Does the Bible have an issue with working women? Shouldn’t all Christian mothers stay at home with their children? The answer may surprise you. ♦
My own wife was a working woman. (Of course, she still is a very hard-working woman!) She graduated from an elite college with a degree in economics and was “wait-listed” in her application to a prestigious business school. While I was in graduate school in our first years of marriage, she worked briefly on econometric models for the Federal Reserve Bank before settling into work as a financial analyst at a major regional medical center.
She told me very clearly, however, that when we started to have children she was going to be a stay-at-home mother.
I was fine either way. I never thought about such things.
While my own mother stayed at home for most of my elementary school years, she worked in a pottery factory in Los Angeles while us kids were in middle school and high school. She’d be home by late afternoon and still be able to run the household and manage a very active life centered around my father and their 4 children.
The one thing I would say about my mom and my home-life is that I always felt loved and supported. In that respect, she was quite successful and raised 4 reasonably healthy children who today have raised reasonably healthy families of their own.
But what does the Bible say about woman in the workplace? A 2014 Pew Research Center survey finds that a majority of Americans (60%) think that kids are better off with a parent at home full-time. Does the Bible have an issue with working women? Shouldn’t all Christian mothers stay at home with their children?
The answer may surprise you.
What’s the Biblical Mandate for Women?
There is nothing in the Bible that says that a woman cannot work for a living. In fact, there are several examples of working women: Deborah, Lydia, Ruth, Priscilla, to name just a few. Of course, the 31st chapter of the Book of Proverbs outlines a detailed profile of a virtuous woman who actually works inside and outside the home providing love, care, and resources for herself, her husband, and her children.
The entire family benefits from this well-balanced and productive woman.
The Bible does give guidance regarding the role of woman, and men for that matter. In the New Testament there are clear instructions from the Apostle Paul about the Christian life:
Teach the older men to be temperate, worthy of respect, self-controlled, and sound in faith, in love and in endurance. Likewise, teach the older women to be reverent in the way they live, not to be slanderers or addicted to much wine, but to teach what is good. Then they can urge the younger women to love their husbands and children, to be self-controlled and pure, to be busy at home, to be kind, and to be subject to their husbands, so that no one will malign the word of God. Similarly, encourage the young men to be self-controlled. In everything set them an example by doing what is good. In your teaching show integrity, seriousness and soundness of speech that cannot be condemned, so that those who oppose you may be ashamed because they have nothing bad to say about us. (Titus 2:3-4)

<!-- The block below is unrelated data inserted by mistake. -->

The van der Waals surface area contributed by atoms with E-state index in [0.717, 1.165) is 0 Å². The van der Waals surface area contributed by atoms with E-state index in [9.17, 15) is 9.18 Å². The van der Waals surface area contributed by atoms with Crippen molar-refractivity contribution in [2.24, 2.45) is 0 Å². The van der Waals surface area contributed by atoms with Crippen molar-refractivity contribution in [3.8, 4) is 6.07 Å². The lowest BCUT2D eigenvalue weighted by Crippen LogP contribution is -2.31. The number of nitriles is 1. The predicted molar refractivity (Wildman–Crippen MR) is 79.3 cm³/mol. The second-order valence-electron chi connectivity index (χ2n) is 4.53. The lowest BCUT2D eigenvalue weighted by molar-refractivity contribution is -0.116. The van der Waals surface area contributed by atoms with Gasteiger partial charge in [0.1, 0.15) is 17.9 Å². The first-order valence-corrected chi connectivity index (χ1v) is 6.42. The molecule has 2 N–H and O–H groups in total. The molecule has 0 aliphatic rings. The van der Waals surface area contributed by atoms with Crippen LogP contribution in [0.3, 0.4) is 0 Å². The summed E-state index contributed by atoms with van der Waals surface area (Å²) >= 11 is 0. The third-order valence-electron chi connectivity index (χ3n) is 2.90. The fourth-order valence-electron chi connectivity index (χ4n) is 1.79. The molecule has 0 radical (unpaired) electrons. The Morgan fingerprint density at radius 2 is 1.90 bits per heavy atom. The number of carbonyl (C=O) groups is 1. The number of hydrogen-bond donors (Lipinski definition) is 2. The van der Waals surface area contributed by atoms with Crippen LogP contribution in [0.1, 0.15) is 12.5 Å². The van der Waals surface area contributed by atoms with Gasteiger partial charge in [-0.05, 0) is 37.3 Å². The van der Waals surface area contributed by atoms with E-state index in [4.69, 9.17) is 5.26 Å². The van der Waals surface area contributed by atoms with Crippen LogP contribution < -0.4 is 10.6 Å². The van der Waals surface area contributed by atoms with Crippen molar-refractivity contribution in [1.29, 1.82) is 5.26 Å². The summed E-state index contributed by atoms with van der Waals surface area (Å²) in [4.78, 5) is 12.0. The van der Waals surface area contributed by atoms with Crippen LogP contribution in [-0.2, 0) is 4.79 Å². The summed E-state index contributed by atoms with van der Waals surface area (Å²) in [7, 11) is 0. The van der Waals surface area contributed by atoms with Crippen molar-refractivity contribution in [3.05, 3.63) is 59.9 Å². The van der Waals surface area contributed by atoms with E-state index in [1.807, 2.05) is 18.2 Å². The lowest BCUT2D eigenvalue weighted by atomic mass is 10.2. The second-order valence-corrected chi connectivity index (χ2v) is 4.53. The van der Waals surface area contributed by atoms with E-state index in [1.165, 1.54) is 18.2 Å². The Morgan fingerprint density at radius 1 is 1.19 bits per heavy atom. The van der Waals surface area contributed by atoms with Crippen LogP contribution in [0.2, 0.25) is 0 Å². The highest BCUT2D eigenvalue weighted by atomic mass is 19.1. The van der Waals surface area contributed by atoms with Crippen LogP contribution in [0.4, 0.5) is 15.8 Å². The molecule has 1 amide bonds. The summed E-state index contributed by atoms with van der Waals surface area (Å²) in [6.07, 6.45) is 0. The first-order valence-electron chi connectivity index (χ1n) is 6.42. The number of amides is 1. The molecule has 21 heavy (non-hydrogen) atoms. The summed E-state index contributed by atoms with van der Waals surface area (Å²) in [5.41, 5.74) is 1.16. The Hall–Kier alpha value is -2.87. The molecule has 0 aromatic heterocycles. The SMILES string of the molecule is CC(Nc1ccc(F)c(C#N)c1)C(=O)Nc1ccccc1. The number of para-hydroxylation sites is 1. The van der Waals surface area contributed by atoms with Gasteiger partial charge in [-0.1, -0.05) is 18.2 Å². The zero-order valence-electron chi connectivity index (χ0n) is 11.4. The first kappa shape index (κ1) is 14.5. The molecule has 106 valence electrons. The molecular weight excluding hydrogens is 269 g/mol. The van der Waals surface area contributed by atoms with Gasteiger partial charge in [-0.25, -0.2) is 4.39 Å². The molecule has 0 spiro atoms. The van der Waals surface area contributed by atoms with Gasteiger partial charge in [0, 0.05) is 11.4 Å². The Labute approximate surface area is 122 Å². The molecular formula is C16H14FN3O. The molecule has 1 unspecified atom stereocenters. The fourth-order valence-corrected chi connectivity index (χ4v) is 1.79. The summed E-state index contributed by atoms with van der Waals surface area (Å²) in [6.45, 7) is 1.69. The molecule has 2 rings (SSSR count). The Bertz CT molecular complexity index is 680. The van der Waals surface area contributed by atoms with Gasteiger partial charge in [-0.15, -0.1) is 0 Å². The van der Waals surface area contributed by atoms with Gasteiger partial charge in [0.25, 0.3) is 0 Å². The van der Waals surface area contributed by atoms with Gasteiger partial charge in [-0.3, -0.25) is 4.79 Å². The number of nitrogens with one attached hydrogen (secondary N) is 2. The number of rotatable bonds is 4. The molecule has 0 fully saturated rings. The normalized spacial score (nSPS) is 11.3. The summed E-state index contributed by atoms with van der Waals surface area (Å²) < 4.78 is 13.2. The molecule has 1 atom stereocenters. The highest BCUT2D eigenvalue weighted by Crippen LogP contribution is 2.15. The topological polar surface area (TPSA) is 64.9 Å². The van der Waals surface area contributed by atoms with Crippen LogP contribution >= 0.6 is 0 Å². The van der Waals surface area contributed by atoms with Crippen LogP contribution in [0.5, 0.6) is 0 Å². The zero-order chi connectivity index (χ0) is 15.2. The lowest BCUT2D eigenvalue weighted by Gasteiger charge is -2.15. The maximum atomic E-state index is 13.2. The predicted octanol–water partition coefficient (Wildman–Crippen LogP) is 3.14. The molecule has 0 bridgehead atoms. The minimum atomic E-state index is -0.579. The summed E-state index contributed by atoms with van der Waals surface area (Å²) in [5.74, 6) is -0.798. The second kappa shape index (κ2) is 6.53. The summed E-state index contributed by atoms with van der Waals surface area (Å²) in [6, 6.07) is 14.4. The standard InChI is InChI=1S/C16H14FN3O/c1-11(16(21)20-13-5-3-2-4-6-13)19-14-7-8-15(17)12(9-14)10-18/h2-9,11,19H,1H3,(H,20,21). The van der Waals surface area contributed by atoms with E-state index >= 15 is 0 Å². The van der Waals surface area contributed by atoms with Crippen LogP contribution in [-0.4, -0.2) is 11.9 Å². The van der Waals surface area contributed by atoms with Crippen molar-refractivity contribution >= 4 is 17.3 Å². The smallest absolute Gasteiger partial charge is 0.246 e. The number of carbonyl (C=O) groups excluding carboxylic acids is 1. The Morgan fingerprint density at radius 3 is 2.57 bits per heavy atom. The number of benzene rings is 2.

What’s evident here is that when children are involved, a young mother’s responsibility is to her family. That does not preclude her from having a business or working outside the home. However, “a wife of noble character” as stated in Proverbs 31, works hard to care for her home and family. She’s certainly capable, industrious and produces income, but her employment is secondary to her calling as a wife to her husband and wise steward of her children and home.
Take no offense or dismiss this as out of sync with modern life. It’s a matter of priorities and motivations which the Bible makes clear. There is actually real freedom in Christianity. If a woman, with the supporting help of her husband, can provide the care and nurturing for her family, then there’s no issue with working outside the home.
One Mother’s Motivation
As previously posted here (Know a Proverbs 31 Woman?), my wife has all the balanced traits of this Biblical ideal. She did refine and develop them over time, albeit much faster than my own recognition and appreciation. She was motivated not by money or career, but by a simple fact that she did not want her own children to be raised by people outside the family.
I watched as she deliberately scheduled time, “Special Time” of reading, game-playing, ice cream or yogurt outings, etc., with each of the children weekly at appropriate ages after they came home from school. It’s nothing that couldn’t be done by a full-time or part-time working mother. Just being available, even in the evening, has a tremendous impact on the emotional security and confidence of a child.
While my wife’s identity has never been focused on title or status, today it clearly is on impact and influence of younger women and a new generation of mothers longing to be loving and effective moms and wives in a stressful and pressure-filled culture. I watch her now mentoring many young moms, and as a grandmother of 8 little ones under the age of 8, scheduling “Special Time” with a new generation whose mothers are also stay-at-home, productive and industrious moms. Indeed the reward and impact is no doubt “unto generations.”
And that’s the stay-at-home mom I know.
Are you supporting and encouraging a young mother in your life?
Behold, children are a heritage from the Lord, the fruit of the womb a reward. – Psalm 127:3